In Robert Warshow famous essay, “The Westerner,” he talks about the classic genre western. Warshow says it is, “always around 1870 and the hero is the last gentleman.” That was so true of the old style one dimensional western, and I liked and read a lot of them. They are still popular enough to remain in print today and provide a living or part of a living for many western writers.
Warshow goes on to say that, “The Westerner comes into the field of serious art only when his moral code, without ceasing to be compelling, is seen also to be imperfect.” This really brings to mind the first of the great moral dilemma westerns, one that in fact came out before the rubber stamped Hollywood versions of the old west. The book and movie was the, “Virginian,” a story where the protagonist must decide what to do when it is all about bringing the bad guy to justice and the bad guy is an old friend.
Take a look at what you are reading—is it an old time good vs. evil, Hollywood story, or is it more compelling, with the hero chasing not only bad guys but maybe a few inner demons as well?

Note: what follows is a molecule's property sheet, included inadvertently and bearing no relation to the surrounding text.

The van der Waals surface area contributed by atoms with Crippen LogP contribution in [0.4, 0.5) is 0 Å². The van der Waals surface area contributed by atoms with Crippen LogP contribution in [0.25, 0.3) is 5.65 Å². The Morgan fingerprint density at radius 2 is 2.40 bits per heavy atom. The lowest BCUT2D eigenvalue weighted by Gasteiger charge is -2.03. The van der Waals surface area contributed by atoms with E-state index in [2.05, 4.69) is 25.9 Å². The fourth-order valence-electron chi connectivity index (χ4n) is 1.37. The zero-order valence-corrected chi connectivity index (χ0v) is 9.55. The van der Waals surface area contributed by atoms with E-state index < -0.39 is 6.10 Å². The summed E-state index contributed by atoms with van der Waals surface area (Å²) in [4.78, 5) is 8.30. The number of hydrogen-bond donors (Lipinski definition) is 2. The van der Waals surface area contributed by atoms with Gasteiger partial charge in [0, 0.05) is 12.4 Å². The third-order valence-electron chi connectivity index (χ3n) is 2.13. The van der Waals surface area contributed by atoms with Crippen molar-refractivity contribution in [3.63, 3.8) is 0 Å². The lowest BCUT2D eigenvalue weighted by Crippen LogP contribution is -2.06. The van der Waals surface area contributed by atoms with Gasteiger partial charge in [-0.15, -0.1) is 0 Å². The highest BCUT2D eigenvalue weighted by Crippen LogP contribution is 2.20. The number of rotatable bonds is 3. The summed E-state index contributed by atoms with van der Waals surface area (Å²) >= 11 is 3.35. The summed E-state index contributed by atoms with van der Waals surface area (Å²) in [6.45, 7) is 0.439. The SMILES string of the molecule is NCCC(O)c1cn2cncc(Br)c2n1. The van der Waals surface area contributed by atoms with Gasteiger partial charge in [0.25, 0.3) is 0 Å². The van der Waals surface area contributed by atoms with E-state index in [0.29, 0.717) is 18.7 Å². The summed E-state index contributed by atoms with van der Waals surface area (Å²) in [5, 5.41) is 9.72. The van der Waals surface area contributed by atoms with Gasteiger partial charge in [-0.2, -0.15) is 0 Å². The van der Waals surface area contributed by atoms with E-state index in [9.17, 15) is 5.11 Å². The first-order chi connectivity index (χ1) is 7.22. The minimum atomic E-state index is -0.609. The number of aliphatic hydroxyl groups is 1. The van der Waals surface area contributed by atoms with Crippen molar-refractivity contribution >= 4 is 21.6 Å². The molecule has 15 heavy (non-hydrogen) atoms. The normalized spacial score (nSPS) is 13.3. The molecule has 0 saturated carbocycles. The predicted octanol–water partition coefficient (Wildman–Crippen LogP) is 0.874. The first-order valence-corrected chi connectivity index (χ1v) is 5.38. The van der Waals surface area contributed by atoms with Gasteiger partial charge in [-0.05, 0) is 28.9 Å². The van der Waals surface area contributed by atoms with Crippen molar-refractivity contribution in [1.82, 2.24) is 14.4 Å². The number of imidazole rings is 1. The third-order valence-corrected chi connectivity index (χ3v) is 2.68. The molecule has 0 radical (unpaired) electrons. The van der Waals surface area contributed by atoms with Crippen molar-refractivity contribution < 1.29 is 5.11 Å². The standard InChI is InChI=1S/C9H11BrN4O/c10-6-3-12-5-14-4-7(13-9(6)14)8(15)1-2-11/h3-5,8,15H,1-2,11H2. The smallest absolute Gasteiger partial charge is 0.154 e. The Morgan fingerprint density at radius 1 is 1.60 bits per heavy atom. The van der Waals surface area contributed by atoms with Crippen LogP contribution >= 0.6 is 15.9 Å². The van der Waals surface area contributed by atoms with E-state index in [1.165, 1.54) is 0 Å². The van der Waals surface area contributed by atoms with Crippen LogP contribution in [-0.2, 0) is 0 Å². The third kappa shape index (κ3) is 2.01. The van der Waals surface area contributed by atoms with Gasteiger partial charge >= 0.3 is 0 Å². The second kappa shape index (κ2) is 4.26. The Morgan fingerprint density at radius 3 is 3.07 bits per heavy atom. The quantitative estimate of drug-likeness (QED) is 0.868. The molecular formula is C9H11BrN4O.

Warshow also compared the western to the gangster movies of his generation (the 40s and 50s) and one could do that today comparing recent western movies to new gangster genre movies and Television series.
“The gangster's world is less open, and his arts not so easily identifiable as the Westerner's. Perhaps he too can keep his counten...ance, but the mask he wears is really no mask: its purpose is precisely to make evident the fact that he desperately wants to "get ahead" and will stop at nothing. Where the Westerner imposes himself by the appearance of unshakable control, the gangster's pre-eminence lies in the suggestion that he may at any moment lose control; his strength is not in being able to shoot faster or straighter than others, but in being more willing to shoot. "Do it first," say Scarface expounding his mode of operation, "and keep on doing it!" With the Westerner, it is a crucial point of honor not to "do it first"; his gun remains in his holster until the moment of combat.”*